August 7, 2015

Document Retention To Keep or Not to Keep?

Good record keeping is an essential tool for your financial well-being. The question often arises about how long specific records should be kept.  Disposing of records prematurely can create potential tax and legal problems. Keeping records too long wastes precious space and resources.

We have compiled a list of important documents with suggestions on how long they should be retained.  Please keep in mind that other financial institutions such as insurance companies or creditors may require that you keep tax documents longer than is required by the IRS. Some sources even recommend that you keep important tax documents forever to avoid losing crucial financial data that may impact your retirement plans or other long-term financial projects.

Please note that if documents contain sensitive information (account numbers, personal identification numbers etc.), you should shred the documents before disposing of them.

Tax-Related Information

Generally, tax-related information should be retained 7 years after a tax return has been filed. However, please note the below exceptions to this rule related to assets that may affect future tax returns and, thus, have a longer suggested holding period.

Tax Returns and Supporting Documentation

Although the statute of limitations for an IRS audit expires after 3 years, underreporting income by more than 25% automatically extends the statute of limitations to 6 years from the time the return was filed. Cases of tax fraud have no time limit.  In the case of a fraudulent tax return, the statute never expires and those returns must be kept forever.

Keep gift tax returns, valuation reports, bank records, trust documents and other items substantiating a gift tax return until the donor’s estate tax return is settled.

Real Estate Purchase and Improvement Documents

Records of the cost of real estate and any improvements to it should be retained until the property is sold, and then generally for another 7 years.

Stocks, Purchase of a Business and Other Investments

All statements and tax information relating to stocks,bonds, mutual funds, limited partnerships, rental property, collectibles and other investments should be kept until after the investments are sold, redeemed, or given away.  Generally, such records should then be kept for an additional 7 years.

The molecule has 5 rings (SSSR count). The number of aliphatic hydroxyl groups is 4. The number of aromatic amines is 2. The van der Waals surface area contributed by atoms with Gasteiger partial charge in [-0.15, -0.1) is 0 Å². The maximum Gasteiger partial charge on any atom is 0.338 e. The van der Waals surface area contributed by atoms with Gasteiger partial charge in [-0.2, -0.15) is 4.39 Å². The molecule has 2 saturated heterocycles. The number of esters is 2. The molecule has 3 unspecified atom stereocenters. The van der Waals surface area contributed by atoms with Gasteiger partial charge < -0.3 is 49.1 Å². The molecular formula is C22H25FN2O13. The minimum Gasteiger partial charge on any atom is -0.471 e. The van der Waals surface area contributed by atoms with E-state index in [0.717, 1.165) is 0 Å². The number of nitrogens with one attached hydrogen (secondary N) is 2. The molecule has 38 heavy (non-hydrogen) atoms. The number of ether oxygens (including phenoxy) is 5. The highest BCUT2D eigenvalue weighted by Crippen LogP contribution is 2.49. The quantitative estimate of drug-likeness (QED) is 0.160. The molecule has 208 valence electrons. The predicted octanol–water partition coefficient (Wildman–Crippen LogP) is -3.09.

Non-Deductible IRA Contributions

You should keep evidence of these contributions until your money is withdrawn from the plan.  These contributions should also be reported on Form 8606, which is included as part of your Form 1040.

Bank Statements, Credit Card Bills and other Bills

Generally, you do not have to retain personal banking, credit card or other bill statements for long unless any of these may be substantiation for deductions on your tax return or if there are warranties that you might need to utilize at some point in the future.

ATM Receipts

ATM receipts may be shredded after your checkbook has been balanced. Confirm that the deposits have been posted.

Credit Card Receipts and Cancelled Checks

Keep credit card receipts and cancelled checks until your statements are reviewed and expenses are verified.  Keep these documents for seven years if business related.  If your bank does not return copies of your cancelled checks, they are required by the UCC to retain copies for 7 years.

Credit Card Statements, Bank Statements, and Utility Bills

Hold on to these documents for at least three months if for personal use. Maintain for seven years if for business use, or if used for a tax deduction.

Monthly Bills

Shred monthly bills once payments clear the bank account. Receipts for larger, insured items should be kept for insurance purposes.

Repair Receipts, Warranties, and Auto Records

Keep these records for as long as you own the relevant assets. If the records relate to home repairs, keep them for at least 10 years, in case you need proof with regard to guarantees of workmanship.

Miscellaneous Personal Documents

Pay Stubs

Save only the most recent paystub if it contains year-to-date information. You may need three to six months of history if you will be applying for a mortgage.

401(k) Statements

Keep monthly or quarterly 401(k) statements until the annual summary arrives. Save your annual summaries until the account is closed.

Insurance and Medical

Keep all health related records and bills for a minimum of five years.

Mortgage and Other Loan Documents

Keep your promissory note, security instrument, HUD statement and all other mortgage and refinancing closing documents for at least seven years after mortgage or loan is paid off.

Permanent Documents

Certain documents such as birth certificates, adoption paperwork, education records, professional license records, military records, marriage licenses, divorce degrees and death certificates should be kept forever.

We hope this information is helpful to you.  Please don’t hesitate to contact us if you would like to discuss your personal document retention policy.  We are happy to assist!

 

Sources Cited

O’Connell, Brian. “How Long Should I Keep My Tax Records?” Investopedia. N.p., 04 Feb. 2014. Web. 26 May 2015. <http://www.investopedia.com/ask/answers/020414/how-long-should-i-keep-my-tax-records.asp>.

“How Long Should I Keep Records?” IRS.gov. Internal Revenue Service, 31 Mar. 2015. Web. 26 May 2015. <http://www.irs.gov/Businesses/Small-Businesses-&-Self-Employed/How-long-should-I-keep-records>.

Rosenberg, Eva. “Never Throw Away Your Tax Returns.” MarketWatch, 22 Apr. 2013. Web. 19 May 2015. <http://www.marketwatch.com/story/never-throw-away-your-tax-returns-2013-04-20>.